However, this would require that you download malware that could install the malicious app, most likely through a phishing attack. As with so many online breaches, this is one of those cases where human error is ultimately going to be responsible for the technology failing.

Another study that examined password managers by Dashlane, 1Password, LastPass, and KeePass on Windows 10 discovered a flaw that could potentially allow hackers to find the master password in your laptop or desktop’s memory. This particular bug applied only to password managers that had been downloaded to a device but it shows that the technology isn’t always perfect.

In response, one security expert advised that you should never leave a password manager running in the background, even while locked. They also pointed out that setting up password managers on new devices generally requires two-factor authentication, so getting access to your master password isn’t necessarily going to be enough in these circumstances.

As the above example demonstrates, it’s generally a good idea to have two-factor authentication activated as it gives you that extra level of protection in the worst-case scenario.

Another thing to consider is that a password manager is not a silver bullet that can guarantee you protection. It’s still important to follow good password hygiene. If your master password is 12345678, you’re not providing your other passwords with much protection. Even with a password manager, it’s always important to follow best practice.

What happens if my password manager gets hacked?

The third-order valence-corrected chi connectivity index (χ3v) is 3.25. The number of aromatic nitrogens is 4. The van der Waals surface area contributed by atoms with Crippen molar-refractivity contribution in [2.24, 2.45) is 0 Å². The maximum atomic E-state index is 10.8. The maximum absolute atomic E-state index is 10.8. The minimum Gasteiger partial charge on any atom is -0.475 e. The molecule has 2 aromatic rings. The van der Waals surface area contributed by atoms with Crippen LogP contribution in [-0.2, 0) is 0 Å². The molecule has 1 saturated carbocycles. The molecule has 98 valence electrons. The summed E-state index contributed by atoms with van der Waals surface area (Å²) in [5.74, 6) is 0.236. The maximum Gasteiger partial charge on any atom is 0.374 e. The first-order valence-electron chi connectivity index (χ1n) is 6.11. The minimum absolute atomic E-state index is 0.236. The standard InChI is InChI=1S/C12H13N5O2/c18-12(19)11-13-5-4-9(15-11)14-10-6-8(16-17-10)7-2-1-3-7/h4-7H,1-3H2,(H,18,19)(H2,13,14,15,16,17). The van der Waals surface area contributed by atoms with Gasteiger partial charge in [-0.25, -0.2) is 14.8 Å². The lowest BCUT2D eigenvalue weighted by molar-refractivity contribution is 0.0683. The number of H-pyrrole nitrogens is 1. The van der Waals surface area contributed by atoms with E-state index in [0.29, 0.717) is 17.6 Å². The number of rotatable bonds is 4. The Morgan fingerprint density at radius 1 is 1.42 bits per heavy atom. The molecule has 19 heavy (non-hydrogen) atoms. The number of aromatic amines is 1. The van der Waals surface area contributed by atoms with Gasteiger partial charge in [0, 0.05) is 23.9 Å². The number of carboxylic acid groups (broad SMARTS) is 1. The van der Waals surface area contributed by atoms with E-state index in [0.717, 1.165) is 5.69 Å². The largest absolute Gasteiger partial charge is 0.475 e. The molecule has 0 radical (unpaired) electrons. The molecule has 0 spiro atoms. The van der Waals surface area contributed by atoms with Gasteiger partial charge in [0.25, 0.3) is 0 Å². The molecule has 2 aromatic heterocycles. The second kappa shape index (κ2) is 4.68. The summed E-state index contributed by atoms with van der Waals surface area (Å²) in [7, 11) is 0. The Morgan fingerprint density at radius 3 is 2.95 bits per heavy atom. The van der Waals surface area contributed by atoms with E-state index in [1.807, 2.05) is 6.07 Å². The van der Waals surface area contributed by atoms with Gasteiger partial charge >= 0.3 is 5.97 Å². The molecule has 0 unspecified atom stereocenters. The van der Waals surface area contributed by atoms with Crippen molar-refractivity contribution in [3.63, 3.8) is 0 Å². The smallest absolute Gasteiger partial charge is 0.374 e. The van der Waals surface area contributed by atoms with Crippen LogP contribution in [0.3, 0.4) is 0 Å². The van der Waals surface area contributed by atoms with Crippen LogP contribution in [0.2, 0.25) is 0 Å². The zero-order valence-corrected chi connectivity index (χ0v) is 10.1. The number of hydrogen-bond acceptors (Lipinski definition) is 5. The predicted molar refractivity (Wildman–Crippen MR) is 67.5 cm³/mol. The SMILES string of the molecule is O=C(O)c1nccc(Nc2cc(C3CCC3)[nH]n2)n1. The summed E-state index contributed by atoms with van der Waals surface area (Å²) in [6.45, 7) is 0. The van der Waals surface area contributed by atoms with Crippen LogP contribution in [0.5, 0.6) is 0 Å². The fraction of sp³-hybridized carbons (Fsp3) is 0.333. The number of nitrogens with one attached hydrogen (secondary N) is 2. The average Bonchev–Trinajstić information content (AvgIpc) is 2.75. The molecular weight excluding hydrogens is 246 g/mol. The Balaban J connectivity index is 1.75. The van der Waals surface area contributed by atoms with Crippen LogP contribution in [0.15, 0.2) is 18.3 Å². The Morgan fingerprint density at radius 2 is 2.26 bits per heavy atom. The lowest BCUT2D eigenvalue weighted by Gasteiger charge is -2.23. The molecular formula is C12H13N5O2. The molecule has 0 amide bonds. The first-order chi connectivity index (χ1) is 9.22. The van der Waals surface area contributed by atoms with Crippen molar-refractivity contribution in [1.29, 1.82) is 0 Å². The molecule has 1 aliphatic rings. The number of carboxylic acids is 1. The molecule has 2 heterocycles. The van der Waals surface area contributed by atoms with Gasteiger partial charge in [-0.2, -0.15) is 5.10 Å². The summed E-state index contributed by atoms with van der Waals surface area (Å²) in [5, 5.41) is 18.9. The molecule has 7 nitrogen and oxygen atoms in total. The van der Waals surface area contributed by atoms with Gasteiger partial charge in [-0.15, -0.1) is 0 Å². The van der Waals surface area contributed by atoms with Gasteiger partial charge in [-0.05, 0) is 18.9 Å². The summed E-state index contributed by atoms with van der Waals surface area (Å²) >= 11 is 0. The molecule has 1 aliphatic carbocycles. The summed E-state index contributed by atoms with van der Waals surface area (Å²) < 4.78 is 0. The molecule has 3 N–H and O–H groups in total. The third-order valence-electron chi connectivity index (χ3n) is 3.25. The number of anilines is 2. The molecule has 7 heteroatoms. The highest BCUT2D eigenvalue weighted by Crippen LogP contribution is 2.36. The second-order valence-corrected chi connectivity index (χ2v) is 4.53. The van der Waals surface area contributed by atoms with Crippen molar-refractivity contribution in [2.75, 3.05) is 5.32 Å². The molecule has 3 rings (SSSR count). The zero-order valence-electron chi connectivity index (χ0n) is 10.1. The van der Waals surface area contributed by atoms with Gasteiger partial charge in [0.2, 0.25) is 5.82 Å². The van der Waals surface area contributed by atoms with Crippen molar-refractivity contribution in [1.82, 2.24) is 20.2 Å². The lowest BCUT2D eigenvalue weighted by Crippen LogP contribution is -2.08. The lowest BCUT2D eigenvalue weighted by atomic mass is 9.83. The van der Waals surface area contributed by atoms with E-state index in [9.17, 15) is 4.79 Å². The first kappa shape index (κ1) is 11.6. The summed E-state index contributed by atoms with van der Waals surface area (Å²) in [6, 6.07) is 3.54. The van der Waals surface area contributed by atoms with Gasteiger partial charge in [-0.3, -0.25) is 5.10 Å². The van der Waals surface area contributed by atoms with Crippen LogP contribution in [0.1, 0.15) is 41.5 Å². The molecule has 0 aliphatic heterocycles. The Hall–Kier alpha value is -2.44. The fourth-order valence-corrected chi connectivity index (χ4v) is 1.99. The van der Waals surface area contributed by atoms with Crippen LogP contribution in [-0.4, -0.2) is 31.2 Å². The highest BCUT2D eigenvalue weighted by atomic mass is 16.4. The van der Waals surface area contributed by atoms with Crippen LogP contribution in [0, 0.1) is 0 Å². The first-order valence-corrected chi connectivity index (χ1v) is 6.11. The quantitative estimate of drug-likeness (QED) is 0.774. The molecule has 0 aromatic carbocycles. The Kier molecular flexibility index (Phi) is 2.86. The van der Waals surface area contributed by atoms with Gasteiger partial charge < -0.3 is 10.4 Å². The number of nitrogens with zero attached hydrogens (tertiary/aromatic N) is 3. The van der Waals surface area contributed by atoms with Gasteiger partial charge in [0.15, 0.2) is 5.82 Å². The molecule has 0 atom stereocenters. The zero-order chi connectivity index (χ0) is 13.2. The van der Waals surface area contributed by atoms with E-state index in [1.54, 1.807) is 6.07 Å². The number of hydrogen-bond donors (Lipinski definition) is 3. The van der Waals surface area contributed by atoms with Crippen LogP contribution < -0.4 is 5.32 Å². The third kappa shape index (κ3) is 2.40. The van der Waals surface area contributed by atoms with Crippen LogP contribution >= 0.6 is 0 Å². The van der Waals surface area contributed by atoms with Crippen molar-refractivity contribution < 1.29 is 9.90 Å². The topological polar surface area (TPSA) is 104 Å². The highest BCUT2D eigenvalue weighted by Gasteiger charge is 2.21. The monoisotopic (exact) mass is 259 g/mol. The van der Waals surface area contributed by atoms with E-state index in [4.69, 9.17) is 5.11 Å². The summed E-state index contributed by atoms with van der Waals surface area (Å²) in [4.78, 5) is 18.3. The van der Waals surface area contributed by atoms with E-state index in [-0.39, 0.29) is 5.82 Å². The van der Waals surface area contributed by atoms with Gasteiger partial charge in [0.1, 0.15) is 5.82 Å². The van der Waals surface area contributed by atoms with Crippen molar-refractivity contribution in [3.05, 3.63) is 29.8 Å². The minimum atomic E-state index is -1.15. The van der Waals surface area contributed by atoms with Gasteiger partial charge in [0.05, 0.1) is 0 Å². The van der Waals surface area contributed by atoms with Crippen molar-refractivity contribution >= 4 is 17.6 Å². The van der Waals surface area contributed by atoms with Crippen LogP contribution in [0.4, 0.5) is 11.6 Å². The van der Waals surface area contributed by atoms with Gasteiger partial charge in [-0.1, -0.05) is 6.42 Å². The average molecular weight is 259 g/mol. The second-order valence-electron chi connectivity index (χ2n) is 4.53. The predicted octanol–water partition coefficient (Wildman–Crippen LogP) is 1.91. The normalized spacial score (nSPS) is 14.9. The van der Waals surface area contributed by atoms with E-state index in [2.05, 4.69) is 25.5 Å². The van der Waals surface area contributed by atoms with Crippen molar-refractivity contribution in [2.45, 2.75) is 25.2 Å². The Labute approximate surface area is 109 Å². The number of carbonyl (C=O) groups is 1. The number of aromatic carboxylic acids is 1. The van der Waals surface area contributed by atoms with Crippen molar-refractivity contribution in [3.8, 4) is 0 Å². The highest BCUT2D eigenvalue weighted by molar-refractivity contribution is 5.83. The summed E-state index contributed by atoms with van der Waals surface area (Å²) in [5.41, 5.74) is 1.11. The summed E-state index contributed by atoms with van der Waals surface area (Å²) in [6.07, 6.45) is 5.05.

One of the biggest advantages to having a password manager is that it uses what is called a ‘zero knowledge’ model. That means that the password manager knows your master password but your provider doesn’t.

So even if your provider is hacked and the hackers get your encrypted data, they can’t discover your master password. And they can’t access the encrypted data without it. If someone hacked the server that hosts your cloud-based password manager, the data they retrieve would essentially be gibberish without the means to decrypt it.

So the best password managers make it incredibly difficult to access your passwords, even if they’re hacked. There will always be certain bugs or exploits that hackers will try to use to exploit but this technology will place some major hurdles in front of a hacker who wants to access your passwords.

So should you still use a password manager?

The reality of cybersecurity is that it’s not about being 100% safe, which is virtually impossible in a world where hackers are constantly finding new vulnerabilities or bugs that they can exploit.